Sergei Belov: Basketball player in the most infamous match in the sport’s history


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The Independent Online

Sergei Belov, who died on 3 October at the age of 69, was a basketball player who had a key role in the Soviet Union’s famous victory against the US in the epic 1972 Olympic final in Munich.

Belov scored 20 points in the Soviets’ 51-50 victory, a game in which the Russians scored the winning points as time ran out. In the most controversial game of basketball in history, the clock had been reset in the final seconds after the Americans thought they had won, thanks to a dispute over whether the Soviets had called a time-out.

It was their first defeat in 64 Olympic matches and prevented them from winning their seventh consecutive gold medal. Convinced of a conspiracy they refused to take the podium for the medal ceremony, and the silver-medal position remained unoccupied.

Belov, a shooting guard widely considered one of the best non-American players of his generation, also won three Olympic bronzes, in 1968, 1976 and 1980, and led the Soviets to two world titles. He lit the Olympic cauldron at the 1980 Games in Moscow (pictured left) and coached the Russian national team from 1993-99 before moving to Perm, where he died, to coach the Ural-Great team.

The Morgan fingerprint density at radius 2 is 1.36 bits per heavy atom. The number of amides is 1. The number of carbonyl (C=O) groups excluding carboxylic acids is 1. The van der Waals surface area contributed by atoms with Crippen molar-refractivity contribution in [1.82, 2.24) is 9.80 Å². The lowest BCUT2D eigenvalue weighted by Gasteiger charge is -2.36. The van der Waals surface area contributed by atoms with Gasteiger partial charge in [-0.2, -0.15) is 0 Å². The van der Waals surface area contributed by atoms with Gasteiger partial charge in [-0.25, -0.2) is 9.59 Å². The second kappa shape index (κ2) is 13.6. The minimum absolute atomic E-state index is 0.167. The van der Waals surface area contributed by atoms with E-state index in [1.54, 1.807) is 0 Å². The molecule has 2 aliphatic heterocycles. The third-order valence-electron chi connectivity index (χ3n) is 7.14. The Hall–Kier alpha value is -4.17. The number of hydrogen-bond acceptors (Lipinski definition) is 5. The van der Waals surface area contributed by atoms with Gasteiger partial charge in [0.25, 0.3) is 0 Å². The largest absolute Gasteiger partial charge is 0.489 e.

Starting his career with Uralmash Sverdlovsk, he moved to CSKA Moscow in 1967 and went on to win 11 USSR League titles in 13 years with as well as the USSR Cup twice (1972, 1973), and the Euroleague twice (1969 and 1971). He later coached the team for three years, leading them to two titles. In 1992 he became the first international player inducted into the Naismith Memorial Basketball Hall of Fame and he was inducted into basketball’s international Hall of Fame in 2007.

He died on the same date on which his Olympic team-mate Alexander Belov died in 1978. Alexander Belov, no relation, scored the winning lay-up against the Americans in Munich after catching a full-court pass with time running out. Ivan Dvorny, a fellow Olympic gold medalist, described Belov as a “man of great will who was fully dedicated to basketball,” while another of his 1972 Olympic team-mates, Ivan Edeshko, said, “I’m sure that the entire world mourns him.”